After a disastrous couple of weeks for the US Navy which not only saw a nuclear aircraft carrier be diverted from its mission over coronavirus aboard the ship, but witnessed an embarrassing public spat over the dismissal of the USS Theodore Roosevelt's Captain Brett Crozier, itself leading to the resignation of Acting Secretary of the Navy Thomas Modly, an outbreak may have struck another major carrier crew.
On Thursday the vice chairman of the Joint Chiefs of Staff Gen. John Hyten warned of a new coronavirus outbreak aboard the USS Nimitz nuclear supercarrier at a moment the vessel is scheduled for deployment to the Pacific region.
"There's been a very small number of breakouts on the Nimitz, and we're watching that very closely," Gen. Hyten said during a Pentagon briefing, indicating the sailors had "been isolated on the ship."
Given the very public crisis the much bigger outbreak aboard the USS Roosevelt created, now with at least 416 COVID-19 positive cases, it will be interesting to see whether the Nimitz actually delays embarking on its mission from Bremerton, Washington - which is where the ship is based.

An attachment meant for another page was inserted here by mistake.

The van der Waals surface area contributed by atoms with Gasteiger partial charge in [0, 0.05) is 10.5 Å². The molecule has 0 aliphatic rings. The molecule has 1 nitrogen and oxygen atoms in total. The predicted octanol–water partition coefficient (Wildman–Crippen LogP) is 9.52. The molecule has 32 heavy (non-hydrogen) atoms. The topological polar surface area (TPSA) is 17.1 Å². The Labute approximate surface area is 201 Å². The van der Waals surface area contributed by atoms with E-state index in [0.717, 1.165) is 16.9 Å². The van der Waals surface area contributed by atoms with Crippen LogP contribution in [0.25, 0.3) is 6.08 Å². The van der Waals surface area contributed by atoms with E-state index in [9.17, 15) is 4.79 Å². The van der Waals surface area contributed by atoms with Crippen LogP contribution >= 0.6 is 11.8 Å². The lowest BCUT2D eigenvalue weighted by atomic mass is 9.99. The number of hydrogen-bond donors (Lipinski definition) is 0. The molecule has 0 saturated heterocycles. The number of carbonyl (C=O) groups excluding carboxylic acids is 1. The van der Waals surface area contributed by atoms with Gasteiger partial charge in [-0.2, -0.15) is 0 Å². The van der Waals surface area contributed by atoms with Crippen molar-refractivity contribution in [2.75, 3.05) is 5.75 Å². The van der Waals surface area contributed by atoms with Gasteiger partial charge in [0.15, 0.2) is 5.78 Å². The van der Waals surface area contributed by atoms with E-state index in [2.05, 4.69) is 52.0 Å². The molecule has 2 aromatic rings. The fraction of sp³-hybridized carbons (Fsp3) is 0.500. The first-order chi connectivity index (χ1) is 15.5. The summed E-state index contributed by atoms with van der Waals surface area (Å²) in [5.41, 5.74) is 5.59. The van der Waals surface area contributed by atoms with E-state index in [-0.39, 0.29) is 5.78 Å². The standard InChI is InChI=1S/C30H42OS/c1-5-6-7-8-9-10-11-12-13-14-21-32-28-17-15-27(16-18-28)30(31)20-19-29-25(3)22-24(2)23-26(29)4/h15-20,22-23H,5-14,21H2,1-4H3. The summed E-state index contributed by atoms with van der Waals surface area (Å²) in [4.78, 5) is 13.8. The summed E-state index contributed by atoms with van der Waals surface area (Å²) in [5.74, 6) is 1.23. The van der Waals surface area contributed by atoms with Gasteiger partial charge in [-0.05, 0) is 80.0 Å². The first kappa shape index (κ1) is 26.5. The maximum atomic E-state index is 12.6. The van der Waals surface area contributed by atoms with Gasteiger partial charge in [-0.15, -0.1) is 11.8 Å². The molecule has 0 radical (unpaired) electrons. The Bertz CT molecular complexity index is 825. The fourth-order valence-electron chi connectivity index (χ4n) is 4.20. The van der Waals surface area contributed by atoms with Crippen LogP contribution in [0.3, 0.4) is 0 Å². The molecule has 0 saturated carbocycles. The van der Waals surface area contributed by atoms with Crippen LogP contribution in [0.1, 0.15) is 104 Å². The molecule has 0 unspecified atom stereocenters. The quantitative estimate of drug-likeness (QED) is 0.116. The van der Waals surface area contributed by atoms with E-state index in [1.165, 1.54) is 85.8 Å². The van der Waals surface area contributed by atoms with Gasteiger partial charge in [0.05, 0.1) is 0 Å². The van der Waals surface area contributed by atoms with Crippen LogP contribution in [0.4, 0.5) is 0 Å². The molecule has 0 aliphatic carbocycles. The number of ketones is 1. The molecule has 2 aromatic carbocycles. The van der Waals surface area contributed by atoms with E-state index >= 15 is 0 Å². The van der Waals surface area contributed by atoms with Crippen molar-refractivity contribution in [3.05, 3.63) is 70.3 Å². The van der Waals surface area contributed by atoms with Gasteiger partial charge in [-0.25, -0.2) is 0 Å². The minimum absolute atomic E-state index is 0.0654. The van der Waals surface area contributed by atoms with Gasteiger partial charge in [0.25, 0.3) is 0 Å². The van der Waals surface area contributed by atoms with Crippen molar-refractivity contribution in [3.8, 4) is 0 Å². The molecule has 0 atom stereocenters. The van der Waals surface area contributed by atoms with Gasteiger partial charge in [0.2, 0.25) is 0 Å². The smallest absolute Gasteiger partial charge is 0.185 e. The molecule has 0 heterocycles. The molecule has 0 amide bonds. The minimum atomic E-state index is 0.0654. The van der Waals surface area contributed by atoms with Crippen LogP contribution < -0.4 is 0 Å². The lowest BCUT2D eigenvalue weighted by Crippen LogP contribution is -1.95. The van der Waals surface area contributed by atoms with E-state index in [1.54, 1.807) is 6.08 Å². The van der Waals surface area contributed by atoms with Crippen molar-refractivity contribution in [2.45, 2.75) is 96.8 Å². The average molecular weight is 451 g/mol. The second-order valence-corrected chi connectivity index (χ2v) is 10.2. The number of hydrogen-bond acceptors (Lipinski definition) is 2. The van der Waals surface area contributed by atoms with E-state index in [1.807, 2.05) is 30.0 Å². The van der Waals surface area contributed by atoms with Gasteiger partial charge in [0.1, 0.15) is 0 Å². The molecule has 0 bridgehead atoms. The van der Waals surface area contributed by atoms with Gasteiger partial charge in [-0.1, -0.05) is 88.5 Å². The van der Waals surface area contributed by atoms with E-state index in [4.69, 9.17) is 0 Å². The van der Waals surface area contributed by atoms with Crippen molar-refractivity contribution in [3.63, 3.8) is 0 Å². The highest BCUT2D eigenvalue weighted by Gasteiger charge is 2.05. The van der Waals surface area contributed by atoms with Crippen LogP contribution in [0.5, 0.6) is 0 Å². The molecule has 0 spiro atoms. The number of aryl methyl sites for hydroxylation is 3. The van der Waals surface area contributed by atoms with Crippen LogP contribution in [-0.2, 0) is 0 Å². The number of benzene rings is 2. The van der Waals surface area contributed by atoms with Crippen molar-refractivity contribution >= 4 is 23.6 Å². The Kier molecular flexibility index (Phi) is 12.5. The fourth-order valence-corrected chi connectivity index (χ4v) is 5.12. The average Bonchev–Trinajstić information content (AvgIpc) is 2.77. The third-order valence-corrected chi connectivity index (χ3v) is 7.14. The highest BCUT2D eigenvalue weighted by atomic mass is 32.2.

At this point it appears only two of the ship's crew have been treated for COVID-19 symptoms, while a third has also been tested but as yet unconfirmed. Hyten expressed the Navy is extremely wary and is taking heightened precautions given the tight close-quarters aboard its vessels, with sometimes up to two dozen sailors bunking in a single room.
Alarmingly, Gen. Hyten had discussed contingency plans should the outbreak spread among the crew: "Not enough local hotel space exists in Bremerton, Washington, where the ship is based, for its commanders to quarantine crew members, so they're attempting to isolate them on board, the general said."
Military Times reports that commanders have already slightly altered the carrier's operations out of an abundance of caution:
On April 1, the ship went into what the Navy calls "fast cruise" status, in which no one on board was allowed to disembark for any reason. Anyone who must come aboard – such as a specialist to fix a broken piece of equipment – must first undergo medical testing and wear a protective mask while on the ship.
Other ships are also being monitored, after at the end of last month the USS Ronald Reagan also reportedly had at least two sailors that tested positive for COVID-19.
In that case Fox News cited unnamed US officials while the Pentagon was not forthcoming in acknowledging the reported cases.
It was also unclear whether the individuals were actually part of the Yokosuka base in Japan, which had earlier gone on lockdown over outbreak fears.